Actress Sawajiri Admits To Drug Charges

Actress Sawajiri admits to drug charges

Japanese actress Erika Sawajiri has pleaded guilty to possession of illegal drugs.

Sawajiri's trial opened at the Tokyo District Court on Friday.

Ldp Lawmaker Admits Donation From Company Tied To 500.com

LDP lawmaker admits donation from company tied to 500.com

A ruling party lawmaker has admitted to receiving a donation of 1 million yen ($9,200) from an executive of a Sapporo tourism company that has been linked with a suspected bribe-offering Chinese company.

However, Toshimitsu Funahashi, a 59-year-old Lower House member of the Liberal Democratic Party, denied accepting any money from the Chinese company, 500.com.

Man Accused Of Train Attack Admits To Killing

Man accused of train attack admits to killing

The defendant accused of a deadly stabbing rampage on a Japanese bullet train in 2018 appeared in court on Thursday and admitted that he intended to kill someone.

Ichiro Kojima, 23, was charged with stabbing a man to death aboard a Shinkansen bullet train running near Tokyo. He also wounded two women.

Sources: Sawajiri Admits Using Drugs For Years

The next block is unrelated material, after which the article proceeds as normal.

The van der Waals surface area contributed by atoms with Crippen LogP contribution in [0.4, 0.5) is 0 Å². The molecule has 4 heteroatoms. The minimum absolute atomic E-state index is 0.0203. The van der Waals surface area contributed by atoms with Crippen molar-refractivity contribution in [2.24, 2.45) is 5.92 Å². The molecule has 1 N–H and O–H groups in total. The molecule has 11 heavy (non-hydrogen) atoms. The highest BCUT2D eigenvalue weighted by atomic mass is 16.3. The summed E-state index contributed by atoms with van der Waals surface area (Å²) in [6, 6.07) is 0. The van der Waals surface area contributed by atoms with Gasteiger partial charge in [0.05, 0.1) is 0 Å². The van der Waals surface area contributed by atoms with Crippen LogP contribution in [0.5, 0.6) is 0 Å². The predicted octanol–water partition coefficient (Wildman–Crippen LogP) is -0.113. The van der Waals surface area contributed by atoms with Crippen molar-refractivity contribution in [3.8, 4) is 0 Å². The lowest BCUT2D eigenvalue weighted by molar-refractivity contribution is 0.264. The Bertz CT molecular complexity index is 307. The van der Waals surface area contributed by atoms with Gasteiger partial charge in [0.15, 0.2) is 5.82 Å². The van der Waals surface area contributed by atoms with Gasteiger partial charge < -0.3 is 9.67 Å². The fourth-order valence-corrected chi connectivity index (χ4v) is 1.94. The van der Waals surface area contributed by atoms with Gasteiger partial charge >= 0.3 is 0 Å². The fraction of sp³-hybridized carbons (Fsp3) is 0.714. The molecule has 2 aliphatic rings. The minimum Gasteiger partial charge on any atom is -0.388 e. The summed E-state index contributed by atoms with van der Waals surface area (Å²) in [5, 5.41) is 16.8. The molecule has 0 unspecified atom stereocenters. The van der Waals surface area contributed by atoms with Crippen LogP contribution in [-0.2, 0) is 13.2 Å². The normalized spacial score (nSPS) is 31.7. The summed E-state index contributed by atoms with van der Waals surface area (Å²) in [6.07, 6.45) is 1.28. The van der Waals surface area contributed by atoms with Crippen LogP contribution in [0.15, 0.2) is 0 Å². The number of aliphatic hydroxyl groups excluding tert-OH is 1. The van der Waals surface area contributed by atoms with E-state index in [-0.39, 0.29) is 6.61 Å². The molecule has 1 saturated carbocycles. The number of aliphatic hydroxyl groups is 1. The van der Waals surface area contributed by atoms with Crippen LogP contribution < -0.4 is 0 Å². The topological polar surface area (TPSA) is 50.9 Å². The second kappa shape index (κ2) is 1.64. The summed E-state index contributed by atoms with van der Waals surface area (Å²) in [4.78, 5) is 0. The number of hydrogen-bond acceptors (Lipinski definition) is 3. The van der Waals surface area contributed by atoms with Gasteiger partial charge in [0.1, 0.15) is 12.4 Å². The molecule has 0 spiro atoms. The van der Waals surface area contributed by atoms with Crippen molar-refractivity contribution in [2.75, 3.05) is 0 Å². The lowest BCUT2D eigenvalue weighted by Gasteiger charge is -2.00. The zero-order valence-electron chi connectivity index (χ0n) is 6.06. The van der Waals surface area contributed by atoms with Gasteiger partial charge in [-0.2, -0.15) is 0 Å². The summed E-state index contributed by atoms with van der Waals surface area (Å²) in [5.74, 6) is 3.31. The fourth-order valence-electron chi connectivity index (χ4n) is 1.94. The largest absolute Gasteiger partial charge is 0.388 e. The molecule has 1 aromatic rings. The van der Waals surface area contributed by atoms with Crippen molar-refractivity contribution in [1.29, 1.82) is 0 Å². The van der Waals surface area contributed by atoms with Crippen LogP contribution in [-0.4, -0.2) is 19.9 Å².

Sources: Sawajiri admits using drugs for years

Investigative sources say Japanese actress Erika Sawajiri has admitted using other illegal drugs as well as MDMA for a long time.

Sawajiri was arrested on Saturday on suspicion of possessing the synthetic drug MDMA at her apartment in Tokyo. She reportedly told police she used the drug.

Sawajiri Admits To Using Illegal Drugs

Sawajiri admits to using illegal drugs

Sources close to the investigation of Japanese actress Erika Sawajiri say she has admitted to using illegal drugs for some time.

Police sent Sawajiri to prosecutors on Sunday after arresting her the previous day on suspicion of possessing illegal substances, including the synthetic drug MDMA.

Nissan Ceo Saikawa Admits He Was Overpaid, In Policy Violation

Nissan CEO Saikawa admits he was overpaid, in policy violation